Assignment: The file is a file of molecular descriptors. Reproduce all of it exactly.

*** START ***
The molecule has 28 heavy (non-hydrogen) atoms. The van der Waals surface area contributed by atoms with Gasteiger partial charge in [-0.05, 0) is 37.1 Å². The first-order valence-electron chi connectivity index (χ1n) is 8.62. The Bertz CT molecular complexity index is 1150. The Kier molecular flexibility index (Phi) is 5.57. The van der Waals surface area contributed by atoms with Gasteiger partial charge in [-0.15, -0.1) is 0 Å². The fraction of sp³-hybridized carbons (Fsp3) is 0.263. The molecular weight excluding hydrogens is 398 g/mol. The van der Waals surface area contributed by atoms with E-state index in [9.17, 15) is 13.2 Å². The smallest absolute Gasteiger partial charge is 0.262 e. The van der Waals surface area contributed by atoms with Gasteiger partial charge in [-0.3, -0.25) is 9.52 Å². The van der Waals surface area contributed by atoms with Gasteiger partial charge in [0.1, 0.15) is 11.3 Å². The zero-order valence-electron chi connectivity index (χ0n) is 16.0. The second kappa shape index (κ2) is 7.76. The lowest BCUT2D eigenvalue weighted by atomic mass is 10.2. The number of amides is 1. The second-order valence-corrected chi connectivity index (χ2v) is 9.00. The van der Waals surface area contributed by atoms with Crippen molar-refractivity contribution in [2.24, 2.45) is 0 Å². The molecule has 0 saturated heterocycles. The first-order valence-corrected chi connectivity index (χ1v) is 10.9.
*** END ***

The molecule has 28 heavy (non-hydrogen) atoms. The van der Waals surface area contributed by atoms with Gasteiger partial charge in [-0.05, 0) is 37.1 Å². The first-order valence-electron chi connectivity index (χ1n) is 8.62. The Bertz CT molecular complexity index is 1150. The Kier molecular flexibility index (Phi) is 5.57. The van der Waals surface area contributed by atoms with Gasteiger partial charge in [-0.15, -0.1) is 0 Å². The fraction of sp³-hybridized carbons (Fsp3) is 0.263. The molecular weight excluding hydrogens is 398 g/mol. The van der Waals surface area contributed by atoms with E-state index in [9.17, 15) is 13.2 Å². The smallest absolute Gasteiger partial charge is 0.262 e. The van der Waals surface area contributed by atoms with Gasteiger partial charge in [-0.3, -0.25) is 9.52 Å². The van der Waals surface area contributed by atoms with Gasteiger partial charge in [0.1, 0.15) is 11.3 Å². The zero-order valence-electron chi connectivity index (χ0n) is 16.0. The second kappa shape index (κ2) is 7.76. The lowest BCUT2D eigenvalue weighted by atomic mass is 10.2. The number of amides is 1. The second-order valence-corrected chi connectivity index (χ2v) is 9.00. The van der Waals surface area contributed by atoms with Crippen molar-refractivity contribution in [2.24, 2.45) is 0 Å². The molecule has 0 saturated heterocycles. The first-order valence-corrected chi connectivity index (χ1v) is 10.9.